Loading articles...

Christian residential school survivors plea for an end to church fires, vandalism

Last Updated Jul 5, 2021 at 9:23 pm PDT

Summary

Video of vandalism at St. Jude's Parish has been shared exclusively with NEWS 1130

The vandalism is being denounced by some residential school survivors

Survivors are also calling for an end to churches being set on fire

Editor’s Note: Emotional support or assistance for those who are affected by the residential school system can be found at Indian Residential School Survivors Society toll-free 1 (800) 721-0066 or 24 hr Crisis Line 1 (866) 925-4419.

VANCOUVER (NEWS 1130) — Some Christian residential school survivors are denouncing the burning and defacing of churches, warning that violence only further divides Indigenous people and the Canadian government, police and religious institutions.

A video shared exclusively with NEWS 1130 shows two women throwing orange paint at St. Jude’s Parish (a Catholic church) near Renfrew Street and 15th Avenue. This is just one of the latest forms of vandalism across the country, along with the burning of churches.

In B.C. alone, two Anglican churches and four Catholic churches have been burned to the ground.

Cheryle Delores Gunargi O’Sullivan is a survivor who says this destructive behaviour is triggering more trauma — adding, these acts do not demonstrate solidarity.

“What it is doing to us as villainizing us, when really we are the victims,” she says.

“It is not going to help us to build relationships or rebuild relationships with religion, with the government, or with even the RCMP. It’s counterproductive. And it really needs to stop so that we can focus on the children that have yet to be found.”

Related Articles: 

Vandalism and the suspicious fires follow the discovery of remains linked to the former residential school system found in B.C. and Saskatchewan.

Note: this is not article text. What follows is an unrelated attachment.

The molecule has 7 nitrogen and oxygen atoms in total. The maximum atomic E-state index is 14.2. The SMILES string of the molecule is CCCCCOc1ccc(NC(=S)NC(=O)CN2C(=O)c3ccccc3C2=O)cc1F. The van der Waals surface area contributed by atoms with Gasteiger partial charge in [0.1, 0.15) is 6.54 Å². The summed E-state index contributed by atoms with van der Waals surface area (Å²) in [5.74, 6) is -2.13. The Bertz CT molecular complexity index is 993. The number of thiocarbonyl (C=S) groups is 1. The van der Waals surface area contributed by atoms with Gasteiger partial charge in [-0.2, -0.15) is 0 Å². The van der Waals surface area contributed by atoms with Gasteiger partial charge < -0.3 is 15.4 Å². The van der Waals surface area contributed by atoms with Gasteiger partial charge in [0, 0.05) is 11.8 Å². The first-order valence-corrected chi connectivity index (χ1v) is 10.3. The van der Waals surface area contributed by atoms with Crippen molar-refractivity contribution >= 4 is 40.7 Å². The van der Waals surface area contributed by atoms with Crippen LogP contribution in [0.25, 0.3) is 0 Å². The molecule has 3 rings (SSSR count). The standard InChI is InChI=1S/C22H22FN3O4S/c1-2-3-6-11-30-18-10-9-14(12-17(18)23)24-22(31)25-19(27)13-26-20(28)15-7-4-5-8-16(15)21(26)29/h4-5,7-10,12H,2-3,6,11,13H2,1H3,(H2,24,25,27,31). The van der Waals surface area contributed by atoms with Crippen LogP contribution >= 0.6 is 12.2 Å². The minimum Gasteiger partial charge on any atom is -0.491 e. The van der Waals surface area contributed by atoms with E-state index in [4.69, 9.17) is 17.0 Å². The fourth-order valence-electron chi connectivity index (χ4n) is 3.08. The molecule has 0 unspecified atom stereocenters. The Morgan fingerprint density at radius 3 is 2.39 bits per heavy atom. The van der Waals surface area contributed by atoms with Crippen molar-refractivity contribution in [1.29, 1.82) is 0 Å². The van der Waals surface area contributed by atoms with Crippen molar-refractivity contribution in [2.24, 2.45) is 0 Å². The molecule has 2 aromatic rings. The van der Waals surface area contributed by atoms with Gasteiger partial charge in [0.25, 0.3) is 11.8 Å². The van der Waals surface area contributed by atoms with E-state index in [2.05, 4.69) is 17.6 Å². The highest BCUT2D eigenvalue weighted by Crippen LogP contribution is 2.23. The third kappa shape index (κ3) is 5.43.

Last week, the Lower Kootenay Band says a search using ground-penetrating radar has found 182 human remains in unmarked graves. Another 751 unmarked graves on the grounds of a former residential school in Saskatchewan was confirmed just weeks after the remains of 215 children were found in Kamloops.

Related Articles: 

Jenn Allan, who’s the daughter and niece of residential school survivors, adds some residential school survivors have remained Catholic — and with the burning of places of worship — have now have lost their place of worship and comfort.

“The burning and defacing of churches bring more strife, depression [and] anxiety to those already in pain and mourning. Former survivors of Canada residential schools are triggered by the sight of burning and deface churches. It also brings former traumatic feelings of violence and threats to their lives. This is also putting further division between Canada’s Indigenous people and the rest of Canadian society.”

“This is not our native way. We do not hate people. We do not spread hate. We love people. We do not destroy other people’s places that religion.”

In a statement, the Archdiocese of Vancouver is also expressing “deep distress,” saying, “The right path forward is one of reconciliation, dialogue and atonement with Indigenous people” who can “lead us in that process.”

The Archdiocese goes on to describe anyone in positions of authority urging “mobs toward increasing hatred and violence” as “painful and disturbing.”

“Churches are made up of people, and many of them here are made up of Indigenous people, refugees, and migrants – the very people we should all seek to protect rather than terrorize.”

“If you want to stay in solidarity with us … stand and mourn with us in our grief as our children’s bodies are being recovered,” Allan says.

O’Sullivan adds allies can also “maybe light a candle, maybe a sacred fire.”

“Heal. Let’s begin this healing process be the medicine to yourselves and to the people.”

Vancouver police have confirmed with NEWS 1130 that the VPD is looking for the two women who vandalized the St. Jude’s Parish Thursday night.